on a dramatic air, "the team's success rests on you."
Young closed his freshman spring with a 4-1 record and a 2.38
ERA. After a sluggish start to his sophomore basketball season,
he ended up leading the Tigers in scoring, with 13.8 points a
game, and setting a school record for blocked shots (90).
Three-and-a-half weeks after he ended the season with a double
double in Princeton's first-round NIT loss to Penn State, Young
loped onto Yale Field for his second start of 2000 and struck
out 10 Elis in a seven-inning complete game. In the outing
against Penn, another seven-inning affair, he again struck out
10, for the third time in his career. He's on track to become
Princeton's No. 2 career basketball scorer, after Bill Bradley,
and its most dominant pitcher ever.
Stats and stature aside, Scott Bradley and Carmody both say that
Young's best asset is his temperament. "Chris never gets
flustered," says Bradley. "He's a fierce competitor, but you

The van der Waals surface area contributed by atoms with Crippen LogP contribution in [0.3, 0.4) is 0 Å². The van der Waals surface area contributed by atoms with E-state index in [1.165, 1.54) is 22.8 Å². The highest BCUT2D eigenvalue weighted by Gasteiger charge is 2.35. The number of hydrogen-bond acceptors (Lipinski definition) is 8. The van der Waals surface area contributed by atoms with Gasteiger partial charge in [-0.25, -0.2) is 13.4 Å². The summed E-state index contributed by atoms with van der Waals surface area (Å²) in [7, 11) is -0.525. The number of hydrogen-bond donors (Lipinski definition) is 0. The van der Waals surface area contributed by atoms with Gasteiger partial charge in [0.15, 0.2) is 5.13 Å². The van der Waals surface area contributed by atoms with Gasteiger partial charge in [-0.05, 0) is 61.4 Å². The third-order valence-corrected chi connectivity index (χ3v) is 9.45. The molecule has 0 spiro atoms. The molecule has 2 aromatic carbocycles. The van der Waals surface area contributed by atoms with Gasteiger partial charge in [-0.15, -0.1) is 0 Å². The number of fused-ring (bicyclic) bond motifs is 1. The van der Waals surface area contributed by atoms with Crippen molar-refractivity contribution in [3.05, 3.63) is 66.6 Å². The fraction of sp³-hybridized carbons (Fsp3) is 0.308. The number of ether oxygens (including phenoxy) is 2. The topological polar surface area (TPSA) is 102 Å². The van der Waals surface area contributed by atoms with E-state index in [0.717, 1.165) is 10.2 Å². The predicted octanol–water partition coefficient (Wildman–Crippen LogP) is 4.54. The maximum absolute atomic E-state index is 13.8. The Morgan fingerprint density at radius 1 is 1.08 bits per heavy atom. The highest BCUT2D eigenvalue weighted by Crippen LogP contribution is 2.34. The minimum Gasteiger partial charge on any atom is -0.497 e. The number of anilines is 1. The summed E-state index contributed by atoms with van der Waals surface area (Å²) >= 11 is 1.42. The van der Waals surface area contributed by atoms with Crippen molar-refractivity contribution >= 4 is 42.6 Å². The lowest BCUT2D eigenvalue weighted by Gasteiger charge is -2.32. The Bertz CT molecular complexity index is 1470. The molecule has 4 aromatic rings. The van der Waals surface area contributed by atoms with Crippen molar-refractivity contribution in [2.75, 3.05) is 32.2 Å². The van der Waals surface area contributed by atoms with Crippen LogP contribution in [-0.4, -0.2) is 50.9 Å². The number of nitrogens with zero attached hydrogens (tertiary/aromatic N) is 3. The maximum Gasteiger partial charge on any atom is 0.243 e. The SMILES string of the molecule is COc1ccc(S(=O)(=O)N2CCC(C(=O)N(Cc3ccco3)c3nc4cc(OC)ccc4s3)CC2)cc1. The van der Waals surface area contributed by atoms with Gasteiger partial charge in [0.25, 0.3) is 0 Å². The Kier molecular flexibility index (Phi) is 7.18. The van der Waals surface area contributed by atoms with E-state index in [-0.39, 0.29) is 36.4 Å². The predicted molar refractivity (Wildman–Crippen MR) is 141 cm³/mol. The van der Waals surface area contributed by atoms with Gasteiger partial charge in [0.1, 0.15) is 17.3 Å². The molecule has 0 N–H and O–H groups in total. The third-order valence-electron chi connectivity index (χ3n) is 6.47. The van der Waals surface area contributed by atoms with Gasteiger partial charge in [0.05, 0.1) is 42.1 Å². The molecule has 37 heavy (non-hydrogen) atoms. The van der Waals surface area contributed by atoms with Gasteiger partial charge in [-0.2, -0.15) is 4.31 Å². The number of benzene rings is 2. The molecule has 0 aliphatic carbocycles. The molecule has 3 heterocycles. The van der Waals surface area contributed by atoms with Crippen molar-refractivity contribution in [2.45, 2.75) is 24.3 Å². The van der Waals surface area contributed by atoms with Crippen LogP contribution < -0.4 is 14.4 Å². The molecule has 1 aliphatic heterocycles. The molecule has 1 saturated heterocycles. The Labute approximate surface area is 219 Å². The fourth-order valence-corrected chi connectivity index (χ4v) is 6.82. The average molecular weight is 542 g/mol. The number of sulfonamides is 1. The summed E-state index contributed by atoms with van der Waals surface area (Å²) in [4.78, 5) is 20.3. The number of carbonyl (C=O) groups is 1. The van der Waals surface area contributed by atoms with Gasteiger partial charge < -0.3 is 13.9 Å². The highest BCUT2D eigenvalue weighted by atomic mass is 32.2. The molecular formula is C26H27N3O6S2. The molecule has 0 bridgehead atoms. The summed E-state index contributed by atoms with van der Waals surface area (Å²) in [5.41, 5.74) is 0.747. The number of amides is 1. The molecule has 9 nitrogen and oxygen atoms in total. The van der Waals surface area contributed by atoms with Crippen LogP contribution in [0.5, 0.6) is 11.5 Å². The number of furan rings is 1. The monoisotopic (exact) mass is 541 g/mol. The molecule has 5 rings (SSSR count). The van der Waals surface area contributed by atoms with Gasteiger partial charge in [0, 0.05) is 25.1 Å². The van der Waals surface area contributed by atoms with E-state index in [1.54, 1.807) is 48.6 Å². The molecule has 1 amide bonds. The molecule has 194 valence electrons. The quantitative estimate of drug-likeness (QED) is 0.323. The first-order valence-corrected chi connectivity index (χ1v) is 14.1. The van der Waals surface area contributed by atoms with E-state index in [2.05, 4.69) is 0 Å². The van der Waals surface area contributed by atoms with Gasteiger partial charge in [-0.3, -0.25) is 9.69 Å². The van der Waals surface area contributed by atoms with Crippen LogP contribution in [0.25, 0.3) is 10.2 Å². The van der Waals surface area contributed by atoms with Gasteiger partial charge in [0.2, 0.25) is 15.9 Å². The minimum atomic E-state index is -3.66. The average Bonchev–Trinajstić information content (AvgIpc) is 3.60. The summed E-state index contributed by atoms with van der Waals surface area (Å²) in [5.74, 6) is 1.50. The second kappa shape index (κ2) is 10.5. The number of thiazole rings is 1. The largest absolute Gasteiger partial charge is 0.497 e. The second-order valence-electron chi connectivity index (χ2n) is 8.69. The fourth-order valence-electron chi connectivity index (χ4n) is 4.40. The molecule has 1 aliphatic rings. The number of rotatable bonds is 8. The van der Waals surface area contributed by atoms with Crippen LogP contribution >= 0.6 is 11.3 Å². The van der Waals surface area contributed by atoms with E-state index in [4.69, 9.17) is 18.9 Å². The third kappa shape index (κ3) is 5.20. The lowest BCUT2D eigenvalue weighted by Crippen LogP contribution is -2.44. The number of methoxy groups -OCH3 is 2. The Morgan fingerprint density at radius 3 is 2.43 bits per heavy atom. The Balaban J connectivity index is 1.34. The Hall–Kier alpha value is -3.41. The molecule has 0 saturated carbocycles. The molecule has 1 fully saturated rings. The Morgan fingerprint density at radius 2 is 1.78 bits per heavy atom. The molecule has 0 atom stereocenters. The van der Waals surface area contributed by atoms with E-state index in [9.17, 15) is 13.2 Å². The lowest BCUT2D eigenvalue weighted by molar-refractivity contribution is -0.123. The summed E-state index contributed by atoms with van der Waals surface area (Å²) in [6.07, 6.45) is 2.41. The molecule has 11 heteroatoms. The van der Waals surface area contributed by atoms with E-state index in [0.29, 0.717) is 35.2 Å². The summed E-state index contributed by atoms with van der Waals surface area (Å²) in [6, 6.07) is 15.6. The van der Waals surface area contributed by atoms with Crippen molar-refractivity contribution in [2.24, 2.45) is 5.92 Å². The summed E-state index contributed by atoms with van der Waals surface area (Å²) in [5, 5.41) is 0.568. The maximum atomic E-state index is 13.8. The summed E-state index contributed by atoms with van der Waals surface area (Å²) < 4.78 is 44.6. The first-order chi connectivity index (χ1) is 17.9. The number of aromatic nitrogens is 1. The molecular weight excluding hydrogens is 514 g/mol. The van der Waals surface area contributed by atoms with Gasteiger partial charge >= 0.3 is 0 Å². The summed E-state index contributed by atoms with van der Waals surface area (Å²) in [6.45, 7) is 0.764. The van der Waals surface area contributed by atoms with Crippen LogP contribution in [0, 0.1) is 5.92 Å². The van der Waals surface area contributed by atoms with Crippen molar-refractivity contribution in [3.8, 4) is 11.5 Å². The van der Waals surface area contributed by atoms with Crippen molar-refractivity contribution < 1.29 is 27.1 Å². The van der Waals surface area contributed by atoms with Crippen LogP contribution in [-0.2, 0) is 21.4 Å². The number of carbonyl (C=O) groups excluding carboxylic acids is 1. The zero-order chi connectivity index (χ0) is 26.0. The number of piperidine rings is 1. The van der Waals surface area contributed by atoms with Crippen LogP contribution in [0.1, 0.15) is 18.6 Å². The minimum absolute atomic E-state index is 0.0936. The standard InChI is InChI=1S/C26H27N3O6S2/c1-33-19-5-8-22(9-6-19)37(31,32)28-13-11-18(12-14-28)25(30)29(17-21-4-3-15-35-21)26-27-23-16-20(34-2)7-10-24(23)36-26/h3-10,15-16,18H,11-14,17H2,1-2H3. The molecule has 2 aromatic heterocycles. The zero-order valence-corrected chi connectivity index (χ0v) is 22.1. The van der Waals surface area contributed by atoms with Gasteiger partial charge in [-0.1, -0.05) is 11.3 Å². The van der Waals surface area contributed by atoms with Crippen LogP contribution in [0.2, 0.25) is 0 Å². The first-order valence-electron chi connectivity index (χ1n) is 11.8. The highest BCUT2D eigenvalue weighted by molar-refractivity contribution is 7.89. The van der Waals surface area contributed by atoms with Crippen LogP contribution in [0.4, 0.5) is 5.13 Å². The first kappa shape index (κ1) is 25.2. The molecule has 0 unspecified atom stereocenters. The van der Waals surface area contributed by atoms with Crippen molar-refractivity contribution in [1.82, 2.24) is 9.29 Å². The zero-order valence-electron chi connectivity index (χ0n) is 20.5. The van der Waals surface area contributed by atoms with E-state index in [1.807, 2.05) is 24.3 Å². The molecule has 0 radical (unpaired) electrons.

would never know that from watching." Carmody agrees: "He is a
dilettante about nothing in his life."
After his final stats against Penn--those 10 K's, two walks, three
hits and one unearned run for his third win of the season--were
tallied, Young stuck around for questions, a hangdog expression
revealing his feeling that he hadn't pitched his best. A reporter
asked the question on everyone's mind. "It depends on where I go
in the draft and stuff like that," said Young. "I'll play it by
ear, but there's nothing wrong with coming back here [next
It was a diplomatic answer. As Young pursues his divergent
sports passions, those politics courses should serve him well.
doubt he has a future in the NBA."